chronic pain relief-1In traditional Chinese medicine (TCM) the body and the mind are closely interconnected. As well as being responsible for their physical functions, each of the organs has a mental and emotional aspect.

This is especially true for the yin organs, known as the zang. These are the Heart, Spleen, Lungs, Kidneys and Liver. Each of these organs has the role of “housing” a different aspect of the spirit and is also responsible for a particular emotion.

When your organs are healthy and in balance, you should be able to experience all of the emotions at the appropriate times, but not hang onto any one for too long. If a particular organ is sick, you may suffer from both physical and psychological symptoms. Similarly, sitting in a particular emotion for an extended period can lead to an imbalance in its associated organ and cause further problems.

When emotions such as anger and loss are suppressed, they can cause the chest muscles to tighten, constricting the flow of qi. This leads to multiple physical and psychological symptoms over time. Additionally, the organs can be affected by factors such as diet, lifestyle and climate as well as emotional stress and trauma.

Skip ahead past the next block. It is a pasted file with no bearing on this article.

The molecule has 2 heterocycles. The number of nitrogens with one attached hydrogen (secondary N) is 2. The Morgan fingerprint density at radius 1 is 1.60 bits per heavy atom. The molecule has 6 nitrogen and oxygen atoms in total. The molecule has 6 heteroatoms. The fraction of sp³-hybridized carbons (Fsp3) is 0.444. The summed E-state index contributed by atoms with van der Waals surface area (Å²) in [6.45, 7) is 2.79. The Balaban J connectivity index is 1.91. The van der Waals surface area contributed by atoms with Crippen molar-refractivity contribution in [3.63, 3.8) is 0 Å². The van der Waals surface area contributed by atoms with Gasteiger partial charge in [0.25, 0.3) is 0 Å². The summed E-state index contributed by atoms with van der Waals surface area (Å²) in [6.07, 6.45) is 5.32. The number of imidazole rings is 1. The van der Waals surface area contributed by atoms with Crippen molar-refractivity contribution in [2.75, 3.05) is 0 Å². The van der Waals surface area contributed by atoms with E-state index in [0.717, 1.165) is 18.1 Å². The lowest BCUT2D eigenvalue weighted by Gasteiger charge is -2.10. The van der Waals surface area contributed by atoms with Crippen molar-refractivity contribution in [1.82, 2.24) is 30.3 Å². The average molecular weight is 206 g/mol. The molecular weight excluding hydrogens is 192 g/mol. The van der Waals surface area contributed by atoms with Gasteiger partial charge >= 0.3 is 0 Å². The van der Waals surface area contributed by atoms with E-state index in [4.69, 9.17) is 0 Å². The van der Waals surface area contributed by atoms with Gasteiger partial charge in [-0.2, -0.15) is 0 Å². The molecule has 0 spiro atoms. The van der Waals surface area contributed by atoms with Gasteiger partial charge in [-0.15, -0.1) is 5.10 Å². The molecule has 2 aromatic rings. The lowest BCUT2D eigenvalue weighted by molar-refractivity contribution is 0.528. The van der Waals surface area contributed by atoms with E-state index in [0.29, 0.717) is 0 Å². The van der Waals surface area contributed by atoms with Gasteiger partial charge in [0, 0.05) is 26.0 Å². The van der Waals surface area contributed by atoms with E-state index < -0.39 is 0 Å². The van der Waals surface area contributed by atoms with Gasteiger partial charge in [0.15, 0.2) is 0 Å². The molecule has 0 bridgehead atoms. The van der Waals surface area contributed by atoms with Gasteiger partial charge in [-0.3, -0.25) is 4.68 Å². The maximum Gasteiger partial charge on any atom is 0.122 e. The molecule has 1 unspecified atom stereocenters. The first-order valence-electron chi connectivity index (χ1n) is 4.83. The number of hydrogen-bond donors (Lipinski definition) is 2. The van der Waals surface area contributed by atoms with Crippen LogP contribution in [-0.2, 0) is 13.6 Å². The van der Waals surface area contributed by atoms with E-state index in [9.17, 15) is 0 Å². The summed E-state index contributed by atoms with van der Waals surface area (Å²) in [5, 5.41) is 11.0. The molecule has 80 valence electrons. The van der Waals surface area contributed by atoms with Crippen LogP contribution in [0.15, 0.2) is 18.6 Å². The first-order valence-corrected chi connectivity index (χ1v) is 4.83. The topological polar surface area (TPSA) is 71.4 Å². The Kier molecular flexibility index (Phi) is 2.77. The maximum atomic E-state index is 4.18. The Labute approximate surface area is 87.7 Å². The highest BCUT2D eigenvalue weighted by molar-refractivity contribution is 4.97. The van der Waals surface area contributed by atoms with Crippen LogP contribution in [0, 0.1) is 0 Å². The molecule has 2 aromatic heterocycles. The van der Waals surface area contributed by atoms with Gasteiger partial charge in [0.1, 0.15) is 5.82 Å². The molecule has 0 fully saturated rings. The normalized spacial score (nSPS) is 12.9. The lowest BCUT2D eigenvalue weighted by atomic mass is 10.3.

Conditions such as anxiety and depression can arise from an imbalance in any of the zang organs. The symptoms which you experience will depend on which organ or organs are being affected.

 

The Heart

The Heart is seen as the emperor of the body and houses the shen, or the mind. In TCM, the word shen can have two different meanings. The first is the shen which is responsible for our consciousness and mental processes. The second meaning of shen encompasses all of our emotions and the spirits of all five of the zang organs. This shows just how important the Heart is in diagnosing and treating any kind of psychological or emotional problems in TCM.

The emotion associated with the Heart is joy. It is plays an important role in our ability to form relationships and fall in love. If the Heart is in balance, we are able to communicate easily, forms bonds with others and experience joy. However, on the flip side, an imbalanced Heart can result in an inability to experience joy or love and we may form unhealthy emotional or sexual relationships. People with this type of imbalance often indulge in promiscuous behavior, trying to meet a deep emotional need, but ultimately find this unfulfilling.

If your Heart is out of balance and your shen becomes disturbed, you may experience symptoms such as:

  • Restlessness
  • Anxiety
  • Palpitations
  • Panic attacks